I asked the same question about carbon...and he told me...if they are not chill filerting they are adding extreme amounts of carbon...We chill filter...he said and I QUOTE...I would rather filter, instead of adding carbon to it--He also told me that they will do one method or the other...or run the risk of all the bourbon being returned...the average consumer will not buy, much less drink bourbon that has flocked...

    I will ask your question on Monday...

    Jeff---the white residue that is left in the bottom of the glass is flock...you cannot filter all of it out...

    Bettye Jo

  8. #8
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    Re: Rapid Deterioration of Poured Bourbon

    Thanks, Bettye Jo, and I wonder if the chemist might have an opinion on whether it is possible to clarify whiskey that has gone cloudy but won't clear naturally (ie. by gravity). I have some bottles two or three decades old that are milky cloudy, the kind of flock you referred to. This flock holds in suspension. I wonder if it is possible to add something to precipitate down that flock? The Byrn distillation book (1875) suggests adding "alum" to spirits to clarify them. I am not sure what alum is, how to find it, or whether it would work.. This whiskey tastes okay, but as you said, it is off-putting to drink a noticeably cloudy beverage. Thanks for any suggestions he may have.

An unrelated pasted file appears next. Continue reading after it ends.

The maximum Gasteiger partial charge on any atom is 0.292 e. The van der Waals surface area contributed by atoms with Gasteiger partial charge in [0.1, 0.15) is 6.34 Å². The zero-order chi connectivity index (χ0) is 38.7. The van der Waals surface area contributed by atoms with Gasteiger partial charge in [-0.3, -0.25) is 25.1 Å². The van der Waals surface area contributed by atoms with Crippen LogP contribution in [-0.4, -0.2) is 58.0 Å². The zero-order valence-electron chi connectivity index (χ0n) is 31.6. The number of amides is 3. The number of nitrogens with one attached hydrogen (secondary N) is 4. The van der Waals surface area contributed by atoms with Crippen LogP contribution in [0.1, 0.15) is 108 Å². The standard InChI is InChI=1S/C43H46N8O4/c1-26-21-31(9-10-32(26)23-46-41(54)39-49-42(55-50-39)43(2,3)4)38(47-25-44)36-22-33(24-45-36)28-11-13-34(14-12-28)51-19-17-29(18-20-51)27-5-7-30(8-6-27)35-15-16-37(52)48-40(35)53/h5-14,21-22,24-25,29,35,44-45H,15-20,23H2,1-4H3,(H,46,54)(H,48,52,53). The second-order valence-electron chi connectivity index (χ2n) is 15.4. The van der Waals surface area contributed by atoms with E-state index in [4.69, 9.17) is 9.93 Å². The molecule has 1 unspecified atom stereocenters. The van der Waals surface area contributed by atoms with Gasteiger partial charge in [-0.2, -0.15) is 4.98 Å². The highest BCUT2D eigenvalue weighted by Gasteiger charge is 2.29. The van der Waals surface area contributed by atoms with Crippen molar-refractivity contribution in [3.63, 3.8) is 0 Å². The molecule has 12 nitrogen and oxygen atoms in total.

Cy

  9. #9
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    Re: Rapid Deterioration of Poured Bourbon